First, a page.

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  1. Opinion

Editorial: Legislators ignore voter intent on Amendment 1

Few betrayals of the public trust have played out so openly and brazenly as the Florida Legislature’s fraudulent effort to implement Amendment 1, the land-buying measure that three-fourths of voters overwhelmingly approved five months ago.
Published Apr. 27, 2015

Few betrayals of the public trust have played out so openly and brazenly as the Florida Legislature's fraudulent effort to implement Amendment 1, the land-buying measure that three-fourths of voters overwhelmingly approved five months ago. This should be a banner year for protecting the state's endangered lands. Instead, Amendment 1 is becoming a bait-and-switch that would take Florida back — not forward — in saving its natural resources.

Supporters saw Amendment 1 as a way to force lawmakers to boost and stabilize environmental funding after years of Republican cost-cutting in Tallahassee. By dedicating a portion of documentary stamp tax proceeds to land buys and other environmental programs, the amendment will generate $740 million in 2015-16 and $1.6 billion in its 20th year. But even as it pumps hundreds of millions of dollars into the pipeline, lawmakers have cut back. They are proposing paltry sums for land buys and restoration while committing new money to water development and other projects that will not revive the ecosystem.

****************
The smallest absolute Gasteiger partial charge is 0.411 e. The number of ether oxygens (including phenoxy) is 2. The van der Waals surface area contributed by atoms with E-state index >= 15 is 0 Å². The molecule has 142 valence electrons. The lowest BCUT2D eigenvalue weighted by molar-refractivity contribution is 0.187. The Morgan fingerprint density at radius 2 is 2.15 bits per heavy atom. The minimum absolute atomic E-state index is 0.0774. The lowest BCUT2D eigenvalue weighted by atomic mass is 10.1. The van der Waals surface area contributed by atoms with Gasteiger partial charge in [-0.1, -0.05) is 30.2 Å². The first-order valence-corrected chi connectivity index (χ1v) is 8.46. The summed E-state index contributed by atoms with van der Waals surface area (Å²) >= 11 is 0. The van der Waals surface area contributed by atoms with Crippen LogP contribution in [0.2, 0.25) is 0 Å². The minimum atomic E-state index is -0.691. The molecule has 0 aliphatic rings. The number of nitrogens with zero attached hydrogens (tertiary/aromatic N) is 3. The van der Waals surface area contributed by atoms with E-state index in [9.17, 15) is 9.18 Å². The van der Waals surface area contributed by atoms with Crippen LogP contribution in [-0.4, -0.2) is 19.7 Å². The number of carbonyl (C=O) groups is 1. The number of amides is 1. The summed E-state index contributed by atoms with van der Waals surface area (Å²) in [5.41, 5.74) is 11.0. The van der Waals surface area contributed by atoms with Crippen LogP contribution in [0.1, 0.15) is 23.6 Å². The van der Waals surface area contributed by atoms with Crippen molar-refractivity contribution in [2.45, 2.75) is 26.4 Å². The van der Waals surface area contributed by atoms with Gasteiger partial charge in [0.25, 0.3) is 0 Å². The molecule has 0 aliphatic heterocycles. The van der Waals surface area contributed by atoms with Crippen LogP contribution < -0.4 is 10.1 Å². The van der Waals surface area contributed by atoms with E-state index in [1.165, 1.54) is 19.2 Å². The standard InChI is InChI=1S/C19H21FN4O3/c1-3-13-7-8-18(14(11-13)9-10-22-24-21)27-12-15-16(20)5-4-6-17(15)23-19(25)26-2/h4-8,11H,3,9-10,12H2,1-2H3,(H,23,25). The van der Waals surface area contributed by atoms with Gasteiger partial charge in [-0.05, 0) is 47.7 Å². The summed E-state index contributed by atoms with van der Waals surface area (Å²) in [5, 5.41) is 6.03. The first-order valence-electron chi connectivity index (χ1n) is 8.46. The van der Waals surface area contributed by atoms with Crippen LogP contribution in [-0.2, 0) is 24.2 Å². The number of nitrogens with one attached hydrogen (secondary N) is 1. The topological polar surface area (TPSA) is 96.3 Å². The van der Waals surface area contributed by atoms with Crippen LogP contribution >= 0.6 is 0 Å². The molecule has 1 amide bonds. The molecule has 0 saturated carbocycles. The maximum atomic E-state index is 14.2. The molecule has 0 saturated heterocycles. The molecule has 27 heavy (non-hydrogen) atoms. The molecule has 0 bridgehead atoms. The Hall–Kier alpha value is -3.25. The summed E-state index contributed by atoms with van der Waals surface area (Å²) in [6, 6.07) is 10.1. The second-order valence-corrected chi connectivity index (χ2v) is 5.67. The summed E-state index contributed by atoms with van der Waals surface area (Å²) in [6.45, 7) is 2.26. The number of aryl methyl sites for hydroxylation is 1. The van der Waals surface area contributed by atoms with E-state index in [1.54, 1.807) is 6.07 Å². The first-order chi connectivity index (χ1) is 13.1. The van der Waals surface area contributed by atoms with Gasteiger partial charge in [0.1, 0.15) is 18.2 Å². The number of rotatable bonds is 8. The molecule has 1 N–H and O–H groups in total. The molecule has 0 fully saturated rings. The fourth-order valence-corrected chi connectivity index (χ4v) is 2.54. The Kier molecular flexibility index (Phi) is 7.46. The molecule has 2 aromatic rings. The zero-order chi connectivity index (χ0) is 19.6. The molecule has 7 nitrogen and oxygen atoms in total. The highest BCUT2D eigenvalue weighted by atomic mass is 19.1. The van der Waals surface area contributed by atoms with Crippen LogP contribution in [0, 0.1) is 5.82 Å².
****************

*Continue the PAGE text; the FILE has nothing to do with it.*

Even with the new money, Gov. Rick Scott proposed less spending on the environment next year. While his $100 million recommended for Florida Forever is five times what the Legislature proposed, that still would bring the land-buying program only to its level in 2011, the year Scott first took office. There is no serious new money for other big-ticket efforts, such as cleaning up the state's natural springs. And much of the spending under the House plan is not for conservation but for water resource projects and other growth-related spending. The House also wants to spend tens of millions of dollars on grants to farmers to store water and manage sensitive properties.

All told, the Legislature is poised to spend $200 million less on the environment next year — despite having this historic funding source. And lawmakers are using Amendment 1 funds to replace general tax dollars going to the environment. This year, general revenue money accounts for 18 percent of environmental spending. Next year, that figure would fall to 13 percent in the House budget and 8 percent in the Senate budget, representing a loss of up to $136 million in traditional funding. So much for Amendment 1 going above and beyond.

Lawmakers also have sided with U.S. Sugar instead of voters by refusing to allow Amendment 1 to play a new role in the Everglades cleanup. The state's option to buy company land south of Lake Okeechobee is a valuable opportunity to help repair the quality of water filtering through the Everglades. But the company now opposes the deal, and U.S. Sugar and its executives have showered lawmakers with $550,000 in campaign donations for their 2016 races. Money also poured into the state Republican and Democratic parties, with $35,000 going to the Republican senatorial campaign run by Senate President Andy Gardiner, R-Orlando.

The irony of Amendment 1 is that a tool designed to force the Legislature's hand has become a tool to cheat the appropriations process and subvert the will of the people. This was not entirely unexpected, given the political climate in Tallahassee. But it's a shameful start to what should be a powerful environmental legacy program that has overwhelming support from Floridians.

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